Are You Sure?


Are you sure that the Bible says what you think it says?

Are you sure it means what you think it means?

Are you sure you’re not adding something that’s not actually there?

Are you sure you’re not relying on someone’s interpretation of scripture instead of what scripture actually says?

Are you sure that your beliefs are actually consistent with scripture?

Are you sure your desire for truth is strong enough to make certain that you can answer YES to all of the above?

18 thoughts on “Are You Sure?

  1. I like to think I can answer Yes to all the above… I also try to be a constant ‘Berean’.

    My prayer is that He will continue to guide and counsel me through His indwelling Spirit.

  2. Amen Roger,
    I see the last of those questions is the most important.
    If we genuinely desire the truth, then I believe God will bring to our attention any lack we may have with regard to the other questions.

    I believe that a desire for the truth is at the heart of those cases where Muslims are being led to the gospel through dreams and visions. Anyone who genuinely desires the truth will be given the opportunity to find it, no matter where they are.

  3. A very disturbing article Roger. Disturbing because I’ve seen a lot of people I’ve met on forums falling for the kind of rubbish that the article exposes; rubbish like that promoted in this book:

    Paul McGuire (and Troy Anderson) – Trumpocalypse: The End-Times President, a Battle Against the Globalist Elite, and the Countdown to Armageddon (to be released in January)

    Trumpocalypse explores the enigmatic prophecies and “biblical codes” involving Trump, and asks whether God raised up President Trump as a fearless leader to guide America and the free world through a series of major crises as the biblical end-time narrative unfolds, as many people with prophetic gifts are predicting, and shows why everyday Americans and evangelicals have rallied around Trump as their last hope of saving America and averting the horrors of the Apocalypse

    Saving America?
    Averting the horrors of the Apocalypse?

    Are they referring to averting the “horrors” that are prophesied in scripture? That Trump has been raised up to stop scripture from being fulfilled?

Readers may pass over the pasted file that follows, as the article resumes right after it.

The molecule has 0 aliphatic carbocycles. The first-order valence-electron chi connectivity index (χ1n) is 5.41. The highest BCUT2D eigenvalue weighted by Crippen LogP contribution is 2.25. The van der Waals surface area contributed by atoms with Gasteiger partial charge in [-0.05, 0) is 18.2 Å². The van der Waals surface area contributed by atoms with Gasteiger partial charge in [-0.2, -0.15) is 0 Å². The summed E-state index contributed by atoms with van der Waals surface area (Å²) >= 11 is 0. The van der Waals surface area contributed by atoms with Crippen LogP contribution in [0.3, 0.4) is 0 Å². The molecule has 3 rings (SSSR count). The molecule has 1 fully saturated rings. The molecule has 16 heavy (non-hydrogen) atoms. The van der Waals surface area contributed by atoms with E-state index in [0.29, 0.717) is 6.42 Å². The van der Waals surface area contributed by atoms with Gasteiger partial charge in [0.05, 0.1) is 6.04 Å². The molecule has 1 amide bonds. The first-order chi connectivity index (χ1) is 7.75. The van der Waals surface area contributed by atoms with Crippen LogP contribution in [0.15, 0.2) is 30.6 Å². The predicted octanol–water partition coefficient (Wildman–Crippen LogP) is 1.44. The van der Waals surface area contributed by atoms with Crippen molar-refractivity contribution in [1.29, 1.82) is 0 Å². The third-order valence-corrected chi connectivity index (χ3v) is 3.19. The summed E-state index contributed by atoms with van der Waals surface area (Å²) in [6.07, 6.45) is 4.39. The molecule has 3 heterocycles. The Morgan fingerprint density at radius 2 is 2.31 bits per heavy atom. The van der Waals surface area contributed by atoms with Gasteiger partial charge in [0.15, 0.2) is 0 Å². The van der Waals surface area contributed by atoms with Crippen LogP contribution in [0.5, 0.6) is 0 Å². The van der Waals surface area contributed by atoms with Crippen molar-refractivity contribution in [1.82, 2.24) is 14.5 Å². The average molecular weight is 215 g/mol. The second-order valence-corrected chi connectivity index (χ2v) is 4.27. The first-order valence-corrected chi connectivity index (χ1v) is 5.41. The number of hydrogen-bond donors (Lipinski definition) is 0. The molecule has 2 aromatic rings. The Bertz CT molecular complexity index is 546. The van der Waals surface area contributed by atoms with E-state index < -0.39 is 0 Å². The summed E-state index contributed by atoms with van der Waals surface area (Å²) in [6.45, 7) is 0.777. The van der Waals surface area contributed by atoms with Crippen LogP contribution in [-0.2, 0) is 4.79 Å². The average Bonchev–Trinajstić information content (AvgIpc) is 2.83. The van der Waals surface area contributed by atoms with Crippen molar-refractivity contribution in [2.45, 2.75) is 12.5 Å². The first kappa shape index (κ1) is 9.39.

4. Do you guys know what is meant by this part?

    [prefaced by [not my question]
    Screenshot of Maginnis book promo on the Jim Bakker Show (Source)

    Ken Johnson – Ancient Apocalypse of Ezra: Called 2 Esdras in the KJV 1611 (released in May)[41]
    The Ezra Apocalypse is the only non-Catholic book included in the KJV 1611 Apocrypha. It contains many prophecies about the end times. Quoted often by the church fathers of the first and second century AD, this apocalypse reveals…

    [I added the boldface.]

    I recently pointed out to someone that I was given a KJV bible in second grade (and was assigned memory verses), but that something from Esdras would not have been a memory verse (ever). When I was eight, I was given a RSV, and that’s what is yet more ingrained.

  5. By the way, a Bakker show…

    How can this be?

    Anyway, I did see some clips from said show (whether the same episode or not, I don’t know) in the last couple weeks or so (whether or not they were taped or aired in the past two weeks or this month, I don’t know). The focus was on Trump being selected by “God.” The supposed basis was that God chooses the leaders. That’s supposedly the thing to understand. Oh, except when it’s not. You know.

  6. By the way, I seem to remember his son continued in Christianity but differently (amazingly surviving the behavior of his parents, especially his dad — who has gone on to pick another woman with whom to pose as a leader). The dad apparently had too much of an ego (and probably too much greed) to let his son have the stage (so to speak). So there he is again. (The son doesn’t come up with a Google search now. But maybe that’s for the best on his part. Maybe he even changed his name.)

  7. I perhaps agree that Trump was “selected by God” – but NOT for the reasons his supporters assume.
    They see him as a saviour, I see him as a judgement: upon the “evangelicals” who willingly spread lies and expressed so much hatred against the former president.
    As Obama’s successor they were given a man who reflects those very traits displayed by those “evangelicals”.

    There is a strong degree of hypocrisy in the way that Trump is considered God’s choice, and yet Obama was despised and has his legitimacy as president continually questioned. (I can’t overlook how racist overtones play a part in that distinction).

  8. The Ezra Apocalypse is the only non-Catholic book included in the KJV 1611 Apocrypha. It contains many prophecies about the end times.

    It seems like they are trying to give some kind of legitimacy to that apocryphal book by pointing out its alleged “non-Catholic” status.

    I assume the book must have content that suits the agenda and claims of the person drawing attention to it – an agenda they can’t support from the non-apocryphal biblical texts.

  9. I haven’t read all the apocryphal books. It doesn’t seem fitting to me that they are called “hidden” if they were printed for many years as part of a bible.

    I would say the Maccabees, 1 and 2, and Judith are “good to read.”
    (But aren’t Bible.)

  10. I read Jim Bakker’s autobiography many years ago and it seemed like he went through a time of real repentance during his time of imprisonment.
    After reading the book I wrote to him and he sent a personal reply.